April is Jazz Appreciation month. A month for Jazz Appreciation? Really??
Sigh. I guess I should be miffed about the designation of a single month for a
style of music that has defined most of my life. But the truth is, Jazz is fairly
lucky to get its month at all, considering it is far down on the list of
popular music today.
Maybe that’s one of the reasons I relate more to the ’50’s and ’60’s… jazz
was fairly big back then, as the big band era was just winding down. There
was (and still is, to a degree) a musical iron curtain of country music
around Montana back then. The jazziest thing you could get on Montana
radio in ’57 was Martin Denny’s “Quiet Village.” Gyla Hulse sent me a
Andre Previn & Friends album in ’60 that I wore out. Rick McGregor and
I found a late-night radio program out of Salt Lake City called “Bowen and
All That Jazz” that really helped give us the larger view of how much good
jazz was really out there beyond Hank Williams.
In 1963 I heard Louis Armstrong live in Missoula and that was a kick. But
what really lit my life-long fire for jazz was a Miles Davis album I picked up,
“Someday My Prince Will Come.” The pianist on that album was Wynton
Kelly, and he was making the piano sound exactly the way I would want it
to sound! And what he played was mesmerizing to me! That was the
beginning, right there!
My love of jazz naturally led me into other avenues of music… composing,
arranging and sound recording. After completing my studies at Berklee I
wrote music for two plays in Toronto, arranged an album for a singer named
Jimmy Helms and got a job as an intern in a recording studio where I learned
These activities led me to Atlanta, where i enjoyed a 33-year career as a
( gasp! ) jingle writer for Doppler Studios. During that time I composed and
recorded music to 4 movies, dozens of documentaries and corporate films.
Sandy Fuller taught me to be a location sound recorder and helped me start
my own recording studio… which I ran for 30 years.
Being able to make my living in music for all those years was a blessing
I can’t describe. Jazz led me into some incredible music experiences, some
which were barely music related at all. There was a lot of travel, some
photography… I even taught meditation seminars for a short time. But
always my heart brought me back to my beloved jazz.
A little-known side benefit of playing jazz is the fact that it makes one a
more versatile musician… being a decent jazz player usually means we
can play three or four other styles of music with ease. Piano players and
guitar players benefit the most from this, being able to play country music
and rock and roll very easily. Being able to walk into a club, hear their band
play two or three tunes, then sit in with them and blend in perfectly… that’s
a kick for both the band and the jazzer! I’ve had so much fun sitting in with
strange bands over the years, making new friends in the process!
Funny, how a style of music, and the love of it can guide a person’s entire
life. For most of my career I tried to make my music assignments as jazzy
as my clients would allow, always hoping that its inherent tonal sophistication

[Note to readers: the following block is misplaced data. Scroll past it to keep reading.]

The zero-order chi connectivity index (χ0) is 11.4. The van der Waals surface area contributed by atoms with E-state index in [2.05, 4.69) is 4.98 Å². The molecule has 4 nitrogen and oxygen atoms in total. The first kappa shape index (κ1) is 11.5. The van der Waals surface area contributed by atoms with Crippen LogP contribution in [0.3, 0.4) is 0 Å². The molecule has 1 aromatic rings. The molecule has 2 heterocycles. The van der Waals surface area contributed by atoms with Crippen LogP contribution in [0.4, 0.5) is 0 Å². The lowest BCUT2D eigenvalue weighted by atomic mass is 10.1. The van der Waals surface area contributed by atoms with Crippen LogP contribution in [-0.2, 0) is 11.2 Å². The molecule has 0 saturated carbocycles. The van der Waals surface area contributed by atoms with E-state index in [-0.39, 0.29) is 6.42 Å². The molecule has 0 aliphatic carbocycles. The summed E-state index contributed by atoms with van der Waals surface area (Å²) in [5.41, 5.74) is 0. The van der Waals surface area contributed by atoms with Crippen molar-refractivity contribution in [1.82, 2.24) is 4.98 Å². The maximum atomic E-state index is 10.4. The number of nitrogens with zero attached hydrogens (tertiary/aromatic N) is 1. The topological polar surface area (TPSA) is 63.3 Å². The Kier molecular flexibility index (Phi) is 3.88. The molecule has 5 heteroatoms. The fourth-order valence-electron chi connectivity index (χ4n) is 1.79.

would somehow magically transform the listener, or at least raise their
musical taste a notch. Not sure it ever worked, but it was fun trying. and
always, always, I hoped that the emotional power of instrumental jazz
would reach the vast audiences of the world who seemed to need a singer
and a lyric to help them feel the music. I continue to hope it might still happen.
One of my favorite benefits of loving jazz and playing it came in the form of
blurring the lines of racial distinction, then erasing them altogether! Playing
deep into the Boston nights with the black musicians in an after-hours club,
my Montana-born racial prejudices dissipated into thin air and were then
flushed into extinction by the jazz, the harmony, the singleness of purpose
we created. A late evening of hot jazz, Johnny Walker and some fried chicken
began a brotherly love and respect for all races that has never left me. A fine
jazz drummer, Reid Jorgenson of Boston introduced me to the Pioneer Club
and life in Boston after 2 a.m. and I will never forget him for it, or for
all the other great times we had playing together!
A huge benefit of playing good jazz is the spiritual connection it suggests for
those of us jazzers who are looking for an intangible power outside the scope
of organized religions. Good jazz soloists can all relate to the special feeling
of “playing beyond ourselves,” experiencing a “high,” an out-of body, beyond
time and space period when our playing level rises above our normal
capabilities, and seems to be flowing from somewhere outside of
ourselves, or perhaps from an intangible source inside ourselves. Whatever,
it’s real and it’s powerful… powerful enough to give many of us a quiet
personal strength along with a daily guidance that can be tapped into
outside the realm of music.
Atlanta was, for me, a great town for jazz. From ’72 ’till now, there are
world class jazz musicians who live and work there, many whom I’ve been
lucky enough to play with. I would mention them by name, but the fear of
missing one stops me from doing it.
Finally, I continue to love jazz and to play it from time to time as it continues
to sustain me. As long as brain functions and fingers wiggle, I can sit down
at a keyboard, still raise the hair on my own arm, and still draw an
occasional tear. A month for a lifetime love?? Barely a drop in the bucket…